nadine 🔪’s review published on Letterboxd:
“They won’t stop until they kill us, or we kill them.”
completely mental. Jordan Peele hauls out the big guns to bombard your mind with deeply rooted psychological terror. the Other, the doppelgänger, the monstrosity that looks like you but is so disturbingly inverted and twisted, the repressed that returns to haunt you. to pick up on the primal basis of the american gothic and set it in a postmodern context, how brilliant!
this refreshing and hilariously dark irony he so well develops is tethered (pun intended) to the bonechilling horror from start to finish. i could often barely breathe because not only was the tension turned up to the max through fineass build-up and atmosphere, but the inherent backwardness was so overwhelming and i felt like laughing and crying simultaneously. Us is a personal attack against my nerves and i’m not mad about it.
i do think it falters a little towards the end because it’s a bit rushed and i barely got to process any revelations made. leaves you thinking and questioning though, it’s been 5 days since i saw this and i still get the sweats when random shit goes bump in my house. talk about domestic abjection and alienation huh. love that this doesn’t end up being a bloodspill galore; it sure has its triumphant moments but ultimately relies more heavily on the psycho-terror.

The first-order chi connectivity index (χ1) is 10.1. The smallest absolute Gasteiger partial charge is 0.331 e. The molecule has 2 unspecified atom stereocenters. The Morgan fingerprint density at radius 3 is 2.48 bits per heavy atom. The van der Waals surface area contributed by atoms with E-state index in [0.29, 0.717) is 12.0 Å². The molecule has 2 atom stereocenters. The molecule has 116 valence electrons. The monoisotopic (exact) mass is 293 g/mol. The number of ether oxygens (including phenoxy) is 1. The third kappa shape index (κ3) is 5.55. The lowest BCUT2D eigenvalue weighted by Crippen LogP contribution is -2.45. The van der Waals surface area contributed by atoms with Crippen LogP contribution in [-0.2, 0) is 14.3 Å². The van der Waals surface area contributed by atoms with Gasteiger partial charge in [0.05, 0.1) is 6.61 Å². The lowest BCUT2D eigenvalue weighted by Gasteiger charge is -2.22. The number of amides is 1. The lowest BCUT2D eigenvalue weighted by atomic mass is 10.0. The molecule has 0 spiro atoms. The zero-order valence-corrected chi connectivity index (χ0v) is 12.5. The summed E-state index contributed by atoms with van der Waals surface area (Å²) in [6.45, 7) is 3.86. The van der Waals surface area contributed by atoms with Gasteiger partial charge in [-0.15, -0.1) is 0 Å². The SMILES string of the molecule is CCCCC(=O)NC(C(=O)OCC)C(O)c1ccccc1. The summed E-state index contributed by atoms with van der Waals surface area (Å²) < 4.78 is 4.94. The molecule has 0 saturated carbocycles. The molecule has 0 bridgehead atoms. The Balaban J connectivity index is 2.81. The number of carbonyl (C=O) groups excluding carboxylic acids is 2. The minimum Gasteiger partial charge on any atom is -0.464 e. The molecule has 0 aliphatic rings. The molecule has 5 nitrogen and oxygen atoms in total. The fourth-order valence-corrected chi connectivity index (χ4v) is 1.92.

Lupita Nyong’o gives one of my favorite performances of this year so far. she’s a brilliant actress outside of horror but i really think this genre lets her unfold a whole new dimension to her art. Winston Duke and the kids are also great supports. Duke especially forms an energetic counterpart to Nyongo’s calmer demeanor. would also like to say that Elisabeth Moss is unbearable and totally nuts in the best way possible. Peele really brings out the best in his cast.
between Glass and this, Mike Gioulakis sure is serving good frickn food to us this year, thanks for the gorgeous and disturbing images sir. i’m currently listening to the score as i type this and Michael Abels masterfully captures the doubling horror with a sort of whimsical insanity to it. the chorus of the main theme is the epitome of that. this film is so rich in detail and symbolism that it offers endless rewatchability to dissect it as the horror-loving heart pleases.